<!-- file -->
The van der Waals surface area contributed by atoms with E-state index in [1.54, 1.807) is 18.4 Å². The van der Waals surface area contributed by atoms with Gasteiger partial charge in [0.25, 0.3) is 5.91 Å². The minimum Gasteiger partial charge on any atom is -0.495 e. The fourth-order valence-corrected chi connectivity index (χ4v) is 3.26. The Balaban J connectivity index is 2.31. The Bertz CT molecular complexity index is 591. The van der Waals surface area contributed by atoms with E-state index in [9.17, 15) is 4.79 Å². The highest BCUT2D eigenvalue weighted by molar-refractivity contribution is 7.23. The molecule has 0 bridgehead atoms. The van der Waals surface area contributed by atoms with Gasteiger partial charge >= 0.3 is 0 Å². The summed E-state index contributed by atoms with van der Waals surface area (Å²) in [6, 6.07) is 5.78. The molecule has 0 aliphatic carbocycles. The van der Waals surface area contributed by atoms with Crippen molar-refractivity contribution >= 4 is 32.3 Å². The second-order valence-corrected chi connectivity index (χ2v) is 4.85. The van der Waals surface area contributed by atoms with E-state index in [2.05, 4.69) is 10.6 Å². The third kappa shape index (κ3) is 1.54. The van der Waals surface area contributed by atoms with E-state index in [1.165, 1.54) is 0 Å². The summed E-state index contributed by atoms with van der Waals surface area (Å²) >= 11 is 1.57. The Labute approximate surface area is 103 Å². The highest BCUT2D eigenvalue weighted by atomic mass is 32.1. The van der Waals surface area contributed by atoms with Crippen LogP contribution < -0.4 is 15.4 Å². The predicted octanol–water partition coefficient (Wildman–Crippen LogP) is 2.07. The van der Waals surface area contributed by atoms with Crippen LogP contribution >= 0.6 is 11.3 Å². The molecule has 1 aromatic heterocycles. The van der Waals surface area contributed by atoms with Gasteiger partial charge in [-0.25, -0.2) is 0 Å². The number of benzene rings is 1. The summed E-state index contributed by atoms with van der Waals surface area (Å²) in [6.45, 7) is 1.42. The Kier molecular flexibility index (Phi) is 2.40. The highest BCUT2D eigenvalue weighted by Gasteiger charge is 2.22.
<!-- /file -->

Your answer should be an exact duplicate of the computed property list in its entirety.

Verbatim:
The van der Waals surface area contributed by atoms with E-state index in [1.54, 1.807) is 18.4 Å². The van der Waals surface area contributed by atoms with Gasteiger partial charge in [0.25, 0.3) is 5.91 Å². The minimum Gasteiger partial charge on any atom is -0.495 e. The fourth-order valence-corrected chi connectivity index (χ4v) is 3.26. The Balaban J connectivity index is 2.31. The Bertz CT molecular complexity index is 591. The van der Waals surface area contributed by atoms with E-state index in [9.17, 15) is 4.79 Å². The highest BCUT2D eigenvalue weighted by molar-refractivity contribution is 7.23. The molecule has 0 bridgehead atoms. The van der Waals surface area contributed by atoms with Gasteiger partial charge >= 0.3 is 0 Å². The summed E-state index contributed by atoms with van der Waals surface area (Å²) in [6, 6.07) is 5.78. The molecule has 0 aliphatic carbocycles. The van der Waals surface area contributed by atoms with Crippen molar-refractivity contribution >= 4 is 32.3 Å². The second-order valence-corrected chi connectivity index (χ2v) is 4.85. The van der Waals surface area contributed by atoms with E-state index in [2.05, 4.69) is 10.6 Å². The third kappa shape index (κ3) is 1.54. The van der Waals surface area contributed by atoms with E-state index in [1.165, 1.54) is 0 Å². The summed E-state index contributed by atoms with van der Waals surface area (Å²) >= 11 is 1.57. The Labute approximate surface area is 103 Å². The highest BCUT2D eigenvalue weighted by atomic mass is 32.1. The van der Waals surface area contributed by atoms with Crippen LogP contribution < -0.4 is 15.4 Å². The predicted octanol–water partition coefficient (Wildman–Crippen LogP) is 2.07. The van der Waals surface area contributed by atoms with Crippen LogP contribution >= 0.6 is 11.3 Å². The molecule has 1 aromatic heterocycles. The van der Waals surface area contributed by atoms with Gasteiger partial charge in [-0.25, -0.2) is 0 Å². The number of benzene rings is 1. The summed E-state index contributed by atoms with van der Waals surface area (Å²) in [6.45, 7) is 1.42. The Kier molecular flexibility index (Phi) is 2.40. The highest BCUT2D eigenvalue weighted by Gasteiger charge is 2.22.